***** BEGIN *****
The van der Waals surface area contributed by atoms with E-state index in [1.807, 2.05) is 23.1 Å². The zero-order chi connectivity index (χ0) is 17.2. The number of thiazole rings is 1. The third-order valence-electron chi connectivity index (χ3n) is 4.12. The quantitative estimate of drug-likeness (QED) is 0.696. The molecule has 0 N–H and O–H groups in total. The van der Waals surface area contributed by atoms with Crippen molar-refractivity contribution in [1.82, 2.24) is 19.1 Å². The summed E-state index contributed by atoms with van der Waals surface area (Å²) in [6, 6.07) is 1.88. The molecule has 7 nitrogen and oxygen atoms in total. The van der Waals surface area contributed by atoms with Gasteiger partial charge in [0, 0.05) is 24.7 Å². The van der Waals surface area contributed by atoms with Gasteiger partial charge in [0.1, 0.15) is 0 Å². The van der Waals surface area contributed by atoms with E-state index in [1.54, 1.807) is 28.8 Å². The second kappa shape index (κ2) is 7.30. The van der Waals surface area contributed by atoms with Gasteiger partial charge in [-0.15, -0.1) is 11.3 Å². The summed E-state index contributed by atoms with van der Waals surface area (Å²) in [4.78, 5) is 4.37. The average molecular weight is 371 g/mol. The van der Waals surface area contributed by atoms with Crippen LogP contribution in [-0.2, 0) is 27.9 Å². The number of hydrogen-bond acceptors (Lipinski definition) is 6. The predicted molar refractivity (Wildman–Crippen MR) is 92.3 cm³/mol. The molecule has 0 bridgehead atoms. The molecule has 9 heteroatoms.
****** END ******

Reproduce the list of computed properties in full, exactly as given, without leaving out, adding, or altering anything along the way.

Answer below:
The van der Waals surface area contributed by atoms with E-state index in [1.807, 2.05) is 23.1 Å². The zero-order chi connectivity index (χ0) is 17.2. The number of thiazole rings is 1. The third-order valence-electron chi connectivity index (χ3n) is 4.12. The quantitative estimate of drug-likeness (QED) is 0.696. The molecule has 0 N–H and O–H groups in total. The van der Waals surface area contributed by atoms with Crippen molar-refractivity contribution in [1.82, 2.24) is 19.1 Å². The summed E-state index contributed by atoms with van der Waals surface area (Å²) in [6, 6.07) is 1.88. The molecule has 7 nitrogen and oxygen atoms in total. The van der Waals surface area contributed by atoms with Gasteiger partial charge in [0, 0.05) is 24.7 Å². The van der Waals surface area contributed by atoms with Gasteiger partial charge in [0.1, 0.15) is 0 Å². The van der Waals surface area contributed by atoms with E-state index in [1.54, 1.807) is 28.8 Å². The second kappa shape index (κ2) is 7.30. The van der Waals surface area contributed by atoms with Gasteiger partial charge in [-0.15, -0.1) is 11.3 Å². The summed E-state index contributed by atoms with van der Waals surface area (Å²) in [4.78, 5) is 4.37. The average molecular weight is 371 g/mol. The van der Waals surface area contributed by atoms with Crippen LogP contribution in [-0.2, 0) is 27.9 Å². The number of hydrogen-bond acceptors (Lipinski definition) is 6. The predicted molar refractivity (Wildman–Crippen MR) is 92.3 cm³/mol. The molecule has 0 bridgehead atoms. The molecule has 9 heteroatoms.